Writing with a fountain pen can be a unique way to tap into your creativity, but each pen is different. That’s why you need to be aware of which fountain pens use bottled ink and which ones use ink cartridges.
You should browse fountain pens that are specifically designed to fill with bottled ink, such as pistons, crescents, converters, and eyedroppers. The only type that can’t use bottled ink is a cartridge fountain pen.
There are benefits to using bottled ink, including long-term affordability and expanded ink options. Below, we’re exploring which types of fountain pens use bottled ink. We’ll also give several examples of good-value fountain pens that meet these criteria. If you want to be a bottled ink user, then keep reading to learn which pens are best for you.
Table of Contents
Fountain Pens That Use Bottled Ink – Pistons
Piston fountain pens include a chamber called a “piston”, which is where you can fill bottled ink. This type of pen has a suction system that allows you to draw ink from the bottle up into the pen’s piston.
Although piston fountain pens tend to be more expensive than other varieties, they typically have a higher ink-holding capacity. Furthermore, they can accept any type of fountain pen ink. The one main downside to this type of pen is that you can’t switch to ink cartridges, as they’re incompatible with the design.
Our pick for a great piston fountain pen on Amazon? Try out the Lanxivi Yongsheng 3008 Extra Fine Piston Fountain Pen. It comes in a set of four different color pens with transparent bodies. It’s a great choice with more than 1,000 positive customer ratings.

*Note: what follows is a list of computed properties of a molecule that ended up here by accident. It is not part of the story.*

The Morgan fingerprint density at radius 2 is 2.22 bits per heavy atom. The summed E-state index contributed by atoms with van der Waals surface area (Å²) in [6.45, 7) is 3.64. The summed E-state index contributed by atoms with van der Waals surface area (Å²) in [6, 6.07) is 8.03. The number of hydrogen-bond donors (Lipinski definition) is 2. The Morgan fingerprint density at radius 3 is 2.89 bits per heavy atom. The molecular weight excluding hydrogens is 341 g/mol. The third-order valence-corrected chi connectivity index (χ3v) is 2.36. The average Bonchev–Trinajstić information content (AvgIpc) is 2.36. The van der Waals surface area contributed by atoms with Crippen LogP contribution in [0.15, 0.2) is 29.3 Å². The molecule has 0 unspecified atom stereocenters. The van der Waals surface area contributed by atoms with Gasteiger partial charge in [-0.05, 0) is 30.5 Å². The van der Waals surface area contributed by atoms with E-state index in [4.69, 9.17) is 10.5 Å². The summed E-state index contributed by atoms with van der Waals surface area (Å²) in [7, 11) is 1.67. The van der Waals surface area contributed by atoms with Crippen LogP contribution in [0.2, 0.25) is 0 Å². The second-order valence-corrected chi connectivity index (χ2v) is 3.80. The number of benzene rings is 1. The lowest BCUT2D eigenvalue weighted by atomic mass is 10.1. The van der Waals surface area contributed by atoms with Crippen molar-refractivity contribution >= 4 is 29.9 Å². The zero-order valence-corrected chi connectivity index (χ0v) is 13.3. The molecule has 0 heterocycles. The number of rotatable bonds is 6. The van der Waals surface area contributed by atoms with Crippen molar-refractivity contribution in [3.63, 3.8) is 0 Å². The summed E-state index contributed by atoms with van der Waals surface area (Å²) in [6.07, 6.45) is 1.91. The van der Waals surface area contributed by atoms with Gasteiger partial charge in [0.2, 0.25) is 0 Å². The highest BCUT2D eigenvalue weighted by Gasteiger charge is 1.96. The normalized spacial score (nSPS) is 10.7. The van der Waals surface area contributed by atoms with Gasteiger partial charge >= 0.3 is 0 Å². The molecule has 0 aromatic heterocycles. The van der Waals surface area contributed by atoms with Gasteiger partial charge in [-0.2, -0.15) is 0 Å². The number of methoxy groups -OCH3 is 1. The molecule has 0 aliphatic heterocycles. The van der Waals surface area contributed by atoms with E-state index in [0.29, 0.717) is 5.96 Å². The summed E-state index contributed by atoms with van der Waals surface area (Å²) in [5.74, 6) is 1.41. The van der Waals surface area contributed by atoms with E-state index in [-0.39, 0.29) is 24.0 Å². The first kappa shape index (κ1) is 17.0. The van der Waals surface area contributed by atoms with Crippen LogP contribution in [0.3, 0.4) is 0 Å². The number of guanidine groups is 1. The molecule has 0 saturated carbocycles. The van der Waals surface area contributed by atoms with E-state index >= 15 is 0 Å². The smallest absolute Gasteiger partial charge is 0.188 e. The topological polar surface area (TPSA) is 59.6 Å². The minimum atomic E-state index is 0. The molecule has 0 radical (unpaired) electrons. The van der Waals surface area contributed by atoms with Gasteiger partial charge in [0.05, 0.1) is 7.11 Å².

It’s also well-rated for:
- Lightweight quality
- Ease of use
- Value for money
- Smooth Handwriting and Easy Flowing :The iridium extra fine nib delivers smooth writing
Converter Fountain Pens
A cartridge pen on its own won’t be able to use refill ink from a bottle. However, if you already have a cartridge fountain pen and don’t want to buy a new one, you might be able to adapt it with a converter. Converter pens are those that normally use ink cartridges but can take bottled ink by replacing the cartridge with a converter.
Examples of fountain pen converters:
One main downside to this method of using bottled ink is that the inkwell (converter) doesn’t hold as much ink as, say, a piston would. However, it at least lets you try out different types and colors of ink with your cartridge pen.
If you want to find a pen like this, we suggest checking out the Dryden Designs Fountain Pen and Ink Refill Converter. You get an affordable, traditional cartridge fountain pen, as well as a piston converter that fits the pen.
- Writes Like A Dream - Designed to be well balanced, you do not have to press down hard to begin to write. Ink flows...
This way, you can decide whether or not you want to use bottled ink. This is extremely convenient for those wanting to purchase inks separately and refill a larger quantity. It also has more than 4,000 satisfied customer ratings on Amazon with an average of 4.3/5.0 stars.
Crescent Fountain Pens